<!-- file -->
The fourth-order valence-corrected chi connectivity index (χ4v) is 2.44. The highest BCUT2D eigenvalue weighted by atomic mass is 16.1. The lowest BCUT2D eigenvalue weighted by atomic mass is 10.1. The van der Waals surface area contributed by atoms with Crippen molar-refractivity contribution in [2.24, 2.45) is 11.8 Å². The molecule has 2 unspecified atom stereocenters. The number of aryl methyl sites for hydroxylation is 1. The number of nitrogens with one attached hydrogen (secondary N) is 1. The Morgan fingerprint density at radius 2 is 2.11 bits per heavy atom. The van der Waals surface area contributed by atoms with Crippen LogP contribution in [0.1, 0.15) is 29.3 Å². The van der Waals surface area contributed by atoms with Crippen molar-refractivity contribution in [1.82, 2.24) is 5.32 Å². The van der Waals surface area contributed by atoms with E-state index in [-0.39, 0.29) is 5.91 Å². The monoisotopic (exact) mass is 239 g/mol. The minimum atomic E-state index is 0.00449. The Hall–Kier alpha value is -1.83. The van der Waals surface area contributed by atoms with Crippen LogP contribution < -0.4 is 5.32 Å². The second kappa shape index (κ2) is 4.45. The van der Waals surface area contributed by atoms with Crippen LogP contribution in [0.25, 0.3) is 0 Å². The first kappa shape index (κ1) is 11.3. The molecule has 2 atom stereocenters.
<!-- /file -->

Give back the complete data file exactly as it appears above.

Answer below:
The fourth-order valence-corrected chi connectivity index (χ4v) is 2.44. The highest BCUT2D eigenvalue weighted by atomic mass is 16.1. The lowest BCUT2D eigenvalue weighted by atomic mass is 10.1. The van der Waals surface area contributed by atoms with Crippen molar-refractivity contribution in [2.24, 2.45) is 11.8 Å². The molecule has 2 unspecified atom stereocenters. The number of aryl methyl sites for hydroxylation is 1. The number of nitrogens with one attached hydrogen (secondary N) is 1. The Morgan fingerprint density at radius 2 is 2.11 bits per heavy atom. The van der Waals surface area contributed by atoms with Crippen LogP contribution in [0.1, 0.15) is 29.3 Å². The van der Waals surface area contributed by atoms with Crippen molar-refractivity contribution in [1.82, 2.24) is 5.32 Å². The van der Waals surface area contributed by atoms with E-state index in [-0.39, 0.29) is 5.91 Å². The monoisotopic (exact) mass is 239 g/mol. The minimum atomic E-state index is 0.00449. The Hall–Kier alpha value is -1.83. The van der Waals surface area contributed by atoms with Crippen LogP contribution < -0.4 is 5.32 Å². The second kappa shape index (κ2) is 4.45. The van der Waals surface area contributed by atoms with Crippen LogP contribution in [0.25, 0.3) is 0 Å². The first kappa shape index (κ1) is 11.3. The molecule has 2 atom stereocenters.